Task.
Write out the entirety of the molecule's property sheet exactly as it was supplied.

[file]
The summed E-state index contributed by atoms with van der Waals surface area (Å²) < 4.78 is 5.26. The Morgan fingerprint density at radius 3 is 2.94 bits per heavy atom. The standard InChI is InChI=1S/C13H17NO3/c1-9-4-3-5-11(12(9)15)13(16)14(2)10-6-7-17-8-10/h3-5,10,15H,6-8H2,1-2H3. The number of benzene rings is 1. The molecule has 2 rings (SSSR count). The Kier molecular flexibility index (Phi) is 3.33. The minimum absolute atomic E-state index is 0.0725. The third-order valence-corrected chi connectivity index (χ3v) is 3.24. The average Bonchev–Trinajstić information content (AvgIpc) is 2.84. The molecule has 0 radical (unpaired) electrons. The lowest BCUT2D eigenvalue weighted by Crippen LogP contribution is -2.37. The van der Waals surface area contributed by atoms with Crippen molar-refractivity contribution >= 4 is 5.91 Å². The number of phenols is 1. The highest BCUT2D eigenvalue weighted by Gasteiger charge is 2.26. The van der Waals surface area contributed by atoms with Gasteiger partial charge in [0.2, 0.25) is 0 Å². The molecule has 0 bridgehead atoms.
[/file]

The summed E-state index contributed by atoms with van der Waals surface area (Å²) < 4.78 is 5.26. The Morgan fingerprint density at radius 3 is 2.94 bits per heavy atom. The standard InChI is InChI=1S/C13H17NO3/c1-9-4-3-5-11(12(9)15)13(16)14(2)10-6-7-17-8-10/h3-5,10,15H,6-8H2,1-2H3. The number of benzene rings is 1. The molecule has 2 rings (SSSR count). The Kier molecular flexibility index (Phi) is 3.33. The minimum absolute atomic E-state index is 0.0725. The third-order valence-corrected chi connectivity index (χ3v) is 3.24. The average Bonchev–Trinajstić information content (AvgIpc) is 2.84. The molecule has 0 radical (unpaired) electrons. The lowest BCUT2D eigenvalue weighted by Crippen LogP contribution is -2.37. The van der Waals surface area contributed by atoms with Crippen molar-refractivity contribution >= 4 is 5.91 Å². The number of phenols is 1. The highest BCUT2D eigenvalue weighted by Gasteiger charge is 2.26. The van der Waals surface area contributed by atoms with Gasteiger partial charge in [0.2, 0.25) is 0 Å². The molecule has 0 bridgehead atoms.